The French Academy, which formed itself, received, it is true, letters patent from Louis XIII., but without any salary, and consequently without any subjection: hence it was that the first men in the kingdom, and even princes, sought admission into this illustrious body. The Society of London has possessed the same advantage. :: The celebrated Colbert, being a member of the French Academy, employed some of his brethren to compose inscriptions and devices for the public buildings. This assembly, to which Boileau and Racine afterwards belonged, soon became an academy of itself. The establishment of this Academy of Inscriptions, now called that of the Belles-Lettres, máy, indeed, be dated from the year 1661, and that of the Academy of Sciences from 1666. We are indebted for both establishments to the same minister, who contributed in so many ways to the splendour of the age of Louis XIV.

After the deaths of Jean Baptiste. Colbert and the Marquis de Louvois, when Count de Pontchartrain, secretary of state, had the department of Paris, he entrusted the government of the new academies to his nephew, the abbé Bignon. Then were first dévised honorary fellowships requiring no learning, and with


ont' remuneration; places with salaries disagreeably distinguished from the former; fellowships without salaries; and scholarships, a title still more disagreeable, which has since been suppressed. The Academy of the Belles-lettres was put on the same footing; both submitted to the immediate control of the secretary of state, and to the revolting distinction of honoraries, pensionaries, and pupils.

The abbé Bignon ventured to propose the same regulation to the French Academy, of which he was a member; but he was heard with unanimous indignation. The least opulent in the Academy were the first to reject his offers, and to prefer liberty to pena sions and honours. The abbé Bignou, who, in the laudable intention of doing good, had dealt too freely with the noble sentiments of his brethren, never again -set his foot in the French Academy.

The word Academy became so celebrated, that when Lulli, who was a sort of favourite, obtained the establishment of his Opera, in 1692, he had interest enough to get inserted in the patent, that it was a Royal Academy of Music, in which Ladies and Gentlemen might sing without demeaning themselves. He did not confer the same honour on the dancers; the public, however, have always continued to go to the Opera, but never' to the Academy of Music.

It is known that the word Academy, borrowed from the Greeks, originally signified a society or school of philosophy at Athens, which met in a garden bequeathed to it by Academus.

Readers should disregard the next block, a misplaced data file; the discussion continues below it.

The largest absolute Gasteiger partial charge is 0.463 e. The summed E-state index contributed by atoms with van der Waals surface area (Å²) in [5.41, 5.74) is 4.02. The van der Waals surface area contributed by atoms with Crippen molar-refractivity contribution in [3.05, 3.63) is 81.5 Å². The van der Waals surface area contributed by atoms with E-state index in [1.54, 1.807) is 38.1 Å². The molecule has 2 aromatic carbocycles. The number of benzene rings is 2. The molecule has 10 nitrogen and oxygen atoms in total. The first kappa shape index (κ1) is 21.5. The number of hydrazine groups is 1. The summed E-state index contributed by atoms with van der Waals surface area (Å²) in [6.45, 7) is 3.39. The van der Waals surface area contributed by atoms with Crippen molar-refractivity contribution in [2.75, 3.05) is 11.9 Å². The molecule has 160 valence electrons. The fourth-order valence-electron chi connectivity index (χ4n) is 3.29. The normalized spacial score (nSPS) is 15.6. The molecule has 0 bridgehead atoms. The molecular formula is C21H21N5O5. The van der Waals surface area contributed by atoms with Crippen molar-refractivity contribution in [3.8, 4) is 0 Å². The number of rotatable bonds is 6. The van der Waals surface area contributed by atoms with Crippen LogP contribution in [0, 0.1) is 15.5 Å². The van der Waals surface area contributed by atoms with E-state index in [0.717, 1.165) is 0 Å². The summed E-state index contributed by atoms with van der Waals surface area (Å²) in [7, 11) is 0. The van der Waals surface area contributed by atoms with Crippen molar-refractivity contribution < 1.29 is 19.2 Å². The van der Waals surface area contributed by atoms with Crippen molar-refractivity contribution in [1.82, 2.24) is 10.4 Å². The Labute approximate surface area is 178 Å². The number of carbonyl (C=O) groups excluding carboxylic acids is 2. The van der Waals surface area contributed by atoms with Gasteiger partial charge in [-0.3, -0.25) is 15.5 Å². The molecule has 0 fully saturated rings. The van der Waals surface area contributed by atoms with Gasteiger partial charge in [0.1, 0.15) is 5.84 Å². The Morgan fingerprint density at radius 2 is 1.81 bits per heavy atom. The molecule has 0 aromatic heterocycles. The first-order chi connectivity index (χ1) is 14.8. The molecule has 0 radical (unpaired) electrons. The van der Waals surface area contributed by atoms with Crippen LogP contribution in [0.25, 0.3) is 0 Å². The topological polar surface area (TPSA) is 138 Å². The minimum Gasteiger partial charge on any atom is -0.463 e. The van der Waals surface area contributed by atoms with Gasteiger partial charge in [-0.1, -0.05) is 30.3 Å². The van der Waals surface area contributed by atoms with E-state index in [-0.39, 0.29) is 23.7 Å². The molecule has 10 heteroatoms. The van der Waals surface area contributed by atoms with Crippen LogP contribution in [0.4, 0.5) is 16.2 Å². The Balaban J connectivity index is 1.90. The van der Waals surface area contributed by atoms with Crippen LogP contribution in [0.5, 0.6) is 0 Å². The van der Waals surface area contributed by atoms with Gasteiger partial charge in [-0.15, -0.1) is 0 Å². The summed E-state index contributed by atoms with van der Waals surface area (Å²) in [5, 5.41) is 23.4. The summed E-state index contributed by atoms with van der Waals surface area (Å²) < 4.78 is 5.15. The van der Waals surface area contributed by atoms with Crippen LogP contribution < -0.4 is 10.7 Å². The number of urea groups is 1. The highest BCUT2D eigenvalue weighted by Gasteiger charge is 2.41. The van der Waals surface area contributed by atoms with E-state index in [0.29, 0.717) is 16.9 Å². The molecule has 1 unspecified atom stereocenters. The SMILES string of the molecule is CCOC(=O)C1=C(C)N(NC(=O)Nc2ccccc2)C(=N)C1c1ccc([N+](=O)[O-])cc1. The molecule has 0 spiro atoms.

The Italians were the first who instituted such so cieties after the revival of letters; the academy Della Crusca is of the sixteenth century. Academies were afterwards established in every town where the sciences were cultivated.

The Society of London has never taken the title of Academy.

The provincial academies have been of signal advantage. They have given birth to emulation, forced youth io labour, introduced them to a course of good reading, dissipated the ignorance and prejudices of some of our towns, fostered a spirit of politeness, and, as far as it is possible, destroyed pedantry.

Scarcely anything has been written against the French Academy, except frivolous and insipid pleasantries. St. Evremond's comedy of The Academicians had some reputation in its time; but a proof of the little merit it possessed is, that it is now forgotten; whereas, the good satires of Boileau are immortal.


SECTION I. So much has been said and so much written concerning Adam, his wife, the Preadamites, &c. and the Rabbis have put forth so many idle stories respecting Adam, and it is so dull to repeat what others have said before, that I shall here hazard an idea entirely new,-one, at least, which is not to be found in any ancient author, father of the church, preacher, theologian, critic, or scholiast, with whom I am acquainted. I mean the profound secresy with respect to Adam which was observed throughout the habitable earth, Palestine only excepted, until the time when the Jewish books began to be known in Alexandria, and were translated into Greek under one of the Ptolemies. Still they were very little known; for large books were very rare and very dear. Besides, the Jews of Jerusalem were so incensed against those of Alexandria, loaded them with so many reproaches for having translated their Bible into a profane tongue, called them so many ill names, and cried so loudly to the Lord, that the Alexandrian Jews concealed their translation as much as possible : it was so secret, that no Greek or Roman author speaks of it before the time of the emperor Aurelian.

* Notwithstanding the ingenuity of Voltaire, there is much to be said on both sides. Dependent academies are only Staté Engines; and those which are independent, too likely to become sleepy poneutities, or jealous and intolerant factions. Proviucial societics may be serviceable for a season, and probably are so.--T.